Advanced Lesson: Ustad Zakir Hussain's "DhatiDhagena Dha Tirakita," Transcribed

As the title of this lesson suggests, this is the complete full-speed development of DhatiDhagena DhaTirakita as performed by Ustad Zakir Hussain on the album Selects.  I've long been captivated by this performance and finally decided to transcribe it to better understand Zakir ji's development process.  The transcription notes the time when each cycle is played so you can follow along.  If you don't own this album, buy it!  It represents some of the finest examples of Tabla music ever released.

I'm going to post the transcription both as jpegs and as a pdf to download.  Please note that the paltas are broken down into constituent blocks of phrases, not by matra.  I feel that this makes the composition much easier to read and better illuminates the thought process.

After completing the transcription, a few things jumped out at me.  Note that the bol tirakita, the primary subject of this kaida, is not played to an overwhelming degree; In fact, the only time two "Dha Tirakita" phrases are ever played back to back is once in avartaan 11 (in fact, the phrase is "Ta Tirakita" as it only occurs in the khali section).  The relationship between "Dha Tirakita" and its neighboring phrases of "Dhati" and "Dhagena" are of much more interest to Zakir ji.  The entire development is distinguished by the fluidity of the paltas, the use of farashbandi (paltas where the khali section does not match the bhari section, such as avartaans 4 and 11 among others), and the way one palta informs the next.  Note that the extended roll in the khali section of avartaans 12 and 13 is a throwback to Ustad Habibuddin Khan.  Overall the performance has a feeling of spontaneity which I find extremely enjoyable.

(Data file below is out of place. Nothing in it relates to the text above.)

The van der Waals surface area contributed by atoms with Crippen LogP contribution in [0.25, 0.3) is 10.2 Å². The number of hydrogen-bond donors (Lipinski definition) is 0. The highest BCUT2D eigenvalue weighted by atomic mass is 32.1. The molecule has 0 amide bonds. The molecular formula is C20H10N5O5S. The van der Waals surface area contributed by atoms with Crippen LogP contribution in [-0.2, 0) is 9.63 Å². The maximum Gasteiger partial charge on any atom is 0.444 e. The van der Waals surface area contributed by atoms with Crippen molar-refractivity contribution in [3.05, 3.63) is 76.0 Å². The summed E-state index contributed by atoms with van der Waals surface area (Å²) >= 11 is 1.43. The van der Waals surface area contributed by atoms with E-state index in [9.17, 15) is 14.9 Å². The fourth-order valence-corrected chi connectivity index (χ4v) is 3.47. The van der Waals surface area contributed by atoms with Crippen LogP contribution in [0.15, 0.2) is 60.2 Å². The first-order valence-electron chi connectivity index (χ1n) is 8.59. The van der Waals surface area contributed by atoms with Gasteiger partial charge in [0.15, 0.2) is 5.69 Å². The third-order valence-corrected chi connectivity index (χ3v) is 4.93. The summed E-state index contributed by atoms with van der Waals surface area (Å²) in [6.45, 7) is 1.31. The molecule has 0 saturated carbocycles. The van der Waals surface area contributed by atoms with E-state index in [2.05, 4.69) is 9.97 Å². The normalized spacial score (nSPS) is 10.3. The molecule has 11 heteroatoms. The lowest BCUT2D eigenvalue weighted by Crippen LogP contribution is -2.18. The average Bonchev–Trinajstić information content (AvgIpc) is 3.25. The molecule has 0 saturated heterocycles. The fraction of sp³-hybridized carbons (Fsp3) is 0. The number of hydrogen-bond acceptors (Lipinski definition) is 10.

I hope that other tabla players can use this transcription to help inform their own kaida developments, rather than just memorize and imitate this one.  In a future blog post I'll provide a transcription of my guru Pandit Sudhir Mainkar's development of this same kaida for contrast.  If you appreciate this material and want to see more, let me know!